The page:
How to prevent solar inverter short-circuits and fires

16 August 2023
With many South Africans installing inverters as part of solar power systems to mitigate the impact of loadshedding in homes and at businesses, users need to be aware of the potential fire risk. This includes overheating or short-circuits in the battery or other electrical parts that could result in an explosion, warns ASP Fire CEO Michael van Niekerk.

An essential part of any solar power system, solar inverters convert direct current (DC) power produced by photovoltaic solar panels into alternating current (AC) electricity to power appliances and devices at home and in businesses.

“There are various factors that can cause a solar inverter to catch fire,” notes van Niekerk. It can simply be the naturally high temperature of its operating environment, compounded by the equipment generating heat as it inverts and transforms high-voltage electricity.

Potential short-circuits can also be caused by a lack of adequate maintenance and management, improper installation, poor quality equipment, or vegetation, plant debris and even small animals and insects finding their way into equipment.

Grid-tied solar systems are exposed to inrush current when the power is restored after load shedding that can cause damage or fires, so it is important to have the system designed and signed off by a registered electrical engineer.

“Any failed component that short-circuits can result in a fire that spreads throughout the inverter, causing a domino effect,” highlights van Niekerk. Here automatic fire suppression is important to quickly detect and suppress a fire so the inverter is offline before the fire can spread to other components. This reduces the impact of any fire and prevents damage to other equipment and the surrounding area.

The following general safety tips are recommended:

“Fires will happen,” says van Niekerk. Therefore, it is important to prepare for the worst-case scenario by understanding the fire risks, how to best mitigate those risk factors, and then lastly how to manage a solar inverter fire.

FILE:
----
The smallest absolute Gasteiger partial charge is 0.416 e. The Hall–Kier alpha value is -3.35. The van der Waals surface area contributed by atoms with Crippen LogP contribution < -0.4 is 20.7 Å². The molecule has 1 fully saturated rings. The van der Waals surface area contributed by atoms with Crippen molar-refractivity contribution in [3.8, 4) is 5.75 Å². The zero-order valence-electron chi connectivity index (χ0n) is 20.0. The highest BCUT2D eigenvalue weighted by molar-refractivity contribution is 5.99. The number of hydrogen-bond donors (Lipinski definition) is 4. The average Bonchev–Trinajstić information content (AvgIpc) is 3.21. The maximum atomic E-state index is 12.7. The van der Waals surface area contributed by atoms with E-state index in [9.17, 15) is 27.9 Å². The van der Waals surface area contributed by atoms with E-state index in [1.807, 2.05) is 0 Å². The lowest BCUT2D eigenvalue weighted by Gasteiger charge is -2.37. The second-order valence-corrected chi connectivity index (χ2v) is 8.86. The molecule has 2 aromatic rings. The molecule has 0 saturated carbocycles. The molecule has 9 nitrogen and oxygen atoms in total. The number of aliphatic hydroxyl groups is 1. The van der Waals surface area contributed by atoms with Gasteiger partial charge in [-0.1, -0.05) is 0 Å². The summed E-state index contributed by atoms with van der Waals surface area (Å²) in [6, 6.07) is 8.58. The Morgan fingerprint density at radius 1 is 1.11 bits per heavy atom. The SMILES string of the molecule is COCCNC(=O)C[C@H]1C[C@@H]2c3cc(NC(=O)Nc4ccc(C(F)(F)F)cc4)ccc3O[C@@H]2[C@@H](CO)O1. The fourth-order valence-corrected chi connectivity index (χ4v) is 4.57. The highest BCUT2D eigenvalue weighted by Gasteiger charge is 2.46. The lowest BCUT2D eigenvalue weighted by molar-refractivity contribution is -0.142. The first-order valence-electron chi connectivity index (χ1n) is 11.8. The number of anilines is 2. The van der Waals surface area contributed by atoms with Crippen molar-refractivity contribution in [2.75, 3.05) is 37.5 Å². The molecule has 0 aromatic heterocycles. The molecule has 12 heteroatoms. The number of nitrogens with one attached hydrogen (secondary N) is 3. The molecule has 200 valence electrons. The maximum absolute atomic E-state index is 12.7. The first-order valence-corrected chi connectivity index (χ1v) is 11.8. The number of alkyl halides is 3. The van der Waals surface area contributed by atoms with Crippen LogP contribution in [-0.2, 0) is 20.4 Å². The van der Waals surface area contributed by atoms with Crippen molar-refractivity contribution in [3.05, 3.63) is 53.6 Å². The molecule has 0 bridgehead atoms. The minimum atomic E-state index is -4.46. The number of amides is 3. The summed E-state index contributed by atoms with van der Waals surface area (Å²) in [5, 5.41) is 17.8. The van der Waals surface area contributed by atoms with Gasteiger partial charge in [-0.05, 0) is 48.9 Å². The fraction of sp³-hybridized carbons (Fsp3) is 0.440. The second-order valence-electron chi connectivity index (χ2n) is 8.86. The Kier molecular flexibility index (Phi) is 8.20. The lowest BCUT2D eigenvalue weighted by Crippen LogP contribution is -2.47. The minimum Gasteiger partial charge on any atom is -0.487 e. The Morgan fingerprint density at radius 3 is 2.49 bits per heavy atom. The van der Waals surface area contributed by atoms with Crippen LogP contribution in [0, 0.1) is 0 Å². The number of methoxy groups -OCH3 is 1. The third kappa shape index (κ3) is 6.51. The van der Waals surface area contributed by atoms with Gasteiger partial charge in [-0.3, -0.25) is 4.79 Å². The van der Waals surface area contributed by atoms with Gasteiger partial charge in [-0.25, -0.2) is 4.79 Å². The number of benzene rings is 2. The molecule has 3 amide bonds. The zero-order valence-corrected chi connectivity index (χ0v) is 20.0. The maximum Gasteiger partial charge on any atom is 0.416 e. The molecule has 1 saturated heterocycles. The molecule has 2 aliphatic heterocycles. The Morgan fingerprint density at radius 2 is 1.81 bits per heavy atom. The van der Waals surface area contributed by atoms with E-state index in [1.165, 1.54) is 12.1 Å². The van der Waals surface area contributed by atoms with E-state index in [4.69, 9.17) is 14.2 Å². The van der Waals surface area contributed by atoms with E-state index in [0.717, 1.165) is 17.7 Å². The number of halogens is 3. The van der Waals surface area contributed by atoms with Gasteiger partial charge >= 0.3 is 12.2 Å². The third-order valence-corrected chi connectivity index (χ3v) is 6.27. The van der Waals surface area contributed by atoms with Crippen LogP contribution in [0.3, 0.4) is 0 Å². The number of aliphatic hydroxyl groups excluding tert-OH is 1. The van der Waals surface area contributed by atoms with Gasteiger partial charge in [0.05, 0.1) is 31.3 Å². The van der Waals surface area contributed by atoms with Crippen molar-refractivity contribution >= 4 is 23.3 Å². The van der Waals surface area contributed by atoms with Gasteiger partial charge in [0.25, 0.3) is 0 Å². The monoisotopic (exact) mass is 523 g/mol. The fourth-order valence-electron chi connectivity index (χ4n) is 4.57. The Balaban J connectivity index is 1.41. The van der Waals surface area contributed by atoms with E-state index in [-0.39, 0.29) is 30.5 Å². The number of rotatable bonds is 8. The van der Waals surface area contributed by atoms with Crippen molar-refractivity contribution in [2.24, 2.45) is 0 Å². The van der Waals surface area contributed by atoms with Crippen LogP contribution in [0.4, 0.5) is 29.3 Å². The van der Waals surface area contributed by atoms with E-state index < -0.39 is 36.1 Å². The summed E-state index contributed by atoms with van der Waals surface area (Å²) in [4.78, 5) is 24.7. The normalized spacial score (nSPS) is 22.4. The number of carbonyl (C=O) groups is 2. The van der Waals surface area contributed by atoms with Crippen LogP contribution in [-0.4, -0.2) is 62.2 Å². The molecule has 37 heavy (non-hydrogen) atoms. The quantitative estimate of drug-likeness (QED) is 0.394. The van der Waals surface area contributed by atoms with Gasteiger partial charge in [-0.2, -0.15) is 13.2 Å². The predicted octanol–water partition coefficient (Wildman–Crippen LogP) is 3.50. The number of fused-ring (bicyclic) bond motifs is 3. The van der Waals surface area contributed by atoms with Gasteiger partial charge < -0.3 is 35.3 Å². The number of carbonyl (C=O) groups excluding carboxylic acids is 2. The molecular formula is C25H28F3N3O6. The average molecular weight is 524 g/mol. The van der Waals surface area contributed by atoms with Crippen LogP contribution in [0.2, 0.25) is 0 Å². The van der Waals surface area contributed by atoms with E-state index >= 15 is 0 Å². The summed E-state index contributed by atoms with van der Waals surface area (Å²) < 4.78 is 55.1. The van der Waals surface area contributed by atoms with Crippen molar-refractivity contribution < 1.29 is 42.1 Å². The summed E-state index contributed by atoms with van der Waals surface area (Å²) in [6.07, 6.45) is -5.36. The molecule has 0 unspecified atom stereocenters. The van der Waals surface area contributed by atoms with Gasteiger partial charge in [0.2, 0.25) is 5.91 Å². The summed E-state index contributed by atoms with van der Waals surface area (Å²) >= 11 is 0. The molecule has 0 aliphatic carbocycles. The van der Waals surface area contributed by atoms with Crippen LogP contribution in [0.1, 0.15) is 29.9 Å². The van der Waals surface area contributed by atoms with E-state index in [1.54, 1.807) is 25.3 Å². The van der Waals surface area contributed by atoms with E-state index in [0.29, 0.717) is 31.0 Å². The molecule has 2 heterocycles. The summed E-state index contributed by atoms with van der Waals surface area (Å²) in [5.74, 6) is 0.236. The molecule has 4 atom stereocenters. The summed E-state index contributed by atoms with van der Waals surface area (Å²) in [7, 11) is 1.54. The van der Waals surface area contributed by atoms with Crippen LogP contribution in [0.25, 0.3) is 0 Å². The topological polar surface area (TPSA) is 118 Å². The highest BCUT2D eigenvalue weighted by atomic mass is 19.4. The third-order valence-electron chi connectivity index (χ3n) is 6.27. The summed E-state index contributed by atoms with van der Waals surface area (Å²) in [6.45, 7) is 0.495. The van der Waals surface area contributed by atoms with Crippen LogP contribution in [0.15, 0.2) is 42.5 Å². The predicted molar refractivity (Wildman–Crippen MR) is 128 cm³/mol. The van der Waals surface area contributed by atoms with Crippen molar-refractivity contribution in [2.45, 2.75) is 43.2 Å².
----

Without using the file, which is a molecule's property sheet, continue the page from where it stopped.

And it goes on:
Ends

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Notes to the Editor
To download hi-res images for this release, please visit http://media.ngage.co.za and click the ASP Fire link to view the company’s press office.

About ASP Fire
ASP Fire operates across the entire African continent from its Gauteng base, providing professional, accredited fire risk management and support to its clients. ASP Fire designs, installs, and maintains a full range of fire detection and suppression equipment suited to clients’ needs. ASP Fire provides a holistic, proactive, and preventative fire solution based on integrated fire risk assessment, training, and consulting, with the installation and maintenance of fire detection and suppression systems that meet SABS, NFPA, FPASA, and SAQCC standards.

ASP Fire Contact
Michael van Niekerk
ASP Fire

CEO
Phone: +27 (0) 11 452 2169
Cell: +27 (0) 83 779 1701
Fax: +27 (0) 86 505 1030
Email: michael [at] aspfire [dot] co [dot] za
Web: www.aspfire.co.za

Media Contact
Thobile Ndlovu

Account Executive

NGAGE Public Relations
Phone: (011) 867-7763
Cell: 073 574 2931
Email: thobile [at] ngage [dot] co [dot] za
Web: www.ngage.co.za

Browse the NGAGE Media Zone for more client press releases and photographs at http://media.ngage.co.za

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application/vnd.openxmlformats-officedocument.wordprocessingml.document iconAn essential part of any solar power system, solar inverters convert direct current (DC) power produced by photovoltaic solar pa19.37 KBDownload
PreviewASP Fire CEO Michael van Niekerk3.93 MBDownload
PreviewSolar power systems for homes and businesses are increasingly popular to mitigate the impact of ongoing loadshedding1.56 MBDownload